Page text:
SoSe 15: HS-Literary and Cultural Theories: 17th-Century Moralist Writing
André Otto/Barbara Ventarola
Throughout Europe, there is in the 17th century a rising interest in the human being and the hidden motivations that make him act in particular ways in the most diverse circumstances in life. The ... Lesen Sie weiter
Throughout Europe, there is in the 17th century a rising interest in the human being and the hidden motivations that make him act in particular ways in the most diverse circumstances in life. The authors who played an eminent part in this reflexive turn have been called moralists. This term does not, in the first instance, refer to a normative moralizing. It rather entails a relentless analysis of human nature that contradicts any idealised moral code and has its roots in a profoundly sceptical thinking. It thus not only propounds a very characteristic kind of negative anthropology. On the basis of its pragmatic reflexivity on the affective motivations and possibilities of the individual, it also provides the matrix for modern conceptions of subjectivity. At the same time, the reflections on the human being and the self are closely related to the process of writing and lead to the creation of new forms of writing that manifest themselves in an aphoristic style and the new genre of the essay.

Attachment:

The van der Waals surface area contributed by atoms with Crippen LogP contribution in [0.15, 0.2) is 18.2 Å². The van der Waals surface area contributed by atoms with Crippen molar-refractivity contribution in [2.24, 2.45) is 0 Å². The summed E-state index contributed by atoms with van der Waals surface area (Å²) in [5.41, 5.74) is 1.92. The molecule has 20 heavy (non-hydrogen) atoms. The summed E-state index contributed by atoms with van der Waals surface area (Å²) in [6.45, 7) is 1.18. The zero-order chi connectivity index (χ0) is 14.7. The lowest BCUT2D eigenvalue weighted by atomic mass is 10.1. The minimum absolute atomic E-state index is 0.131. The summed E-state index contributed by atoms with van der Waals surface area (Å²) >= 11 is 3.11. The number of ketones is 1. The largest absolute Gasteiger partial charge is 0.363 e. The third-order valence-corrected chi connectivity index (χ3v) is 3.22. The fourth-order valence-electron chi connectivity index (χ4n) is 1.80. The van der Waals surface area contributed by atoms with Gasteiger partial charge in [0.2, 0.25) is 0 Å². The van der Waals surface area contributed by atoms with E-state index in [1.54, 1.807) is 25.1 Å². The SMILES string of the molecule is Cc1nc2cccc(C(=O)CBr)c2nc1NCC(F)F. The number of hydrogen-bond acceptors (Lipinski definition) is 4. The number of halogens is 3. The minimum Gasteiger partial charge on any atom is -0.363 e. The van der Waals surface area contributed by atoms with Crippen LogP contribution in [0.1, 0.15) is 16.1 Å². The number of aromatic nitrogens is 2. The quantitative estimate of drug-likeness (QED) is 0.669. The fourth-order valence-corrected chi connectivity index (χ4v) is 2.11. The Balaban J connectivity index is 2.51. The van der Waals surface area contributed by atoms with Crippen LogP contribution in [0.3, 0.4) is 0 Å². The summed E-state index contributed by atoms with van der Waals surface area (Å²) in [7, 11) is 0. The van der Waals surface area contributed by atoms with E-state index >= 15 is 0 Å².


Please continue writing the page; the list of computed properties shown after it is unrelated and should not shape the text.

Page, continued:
In this seminar, we will focus on the central topics as well as techniques of moralist writing and try to connect this to the discursive formations that inform it. Apart from situating it in its context of absolutism and projecting it onto emerging techniques of the self, this will also include considerations of literary genres and their indebtedness to the rhetorical tradition. But as the main genres of moralist writing are non-fictional, we will also deal with the distinction between literature and non-literature, or, rather, with the emergence of an aesthetic discourse as a result of this differentiation. According to the European nature of moralist thinking, we will examine not only the paradigmatic French authors François de La Rochefoucauld (Réflexions ou Sentences et maximes morales), Jean de La Bruyère (Les Caractères, ou, Les mœurs de ce siècle), Molière (Le Misanthrope) and Jean de La Fontaine (Fables), but will also consider Spanish and English writers Balthasar Gracián (Oráculo manual y arte de prudencia), Francisco de Quevedo (Sueños), Francis Bacon (Essays) and Thomas Browne (Religio medici).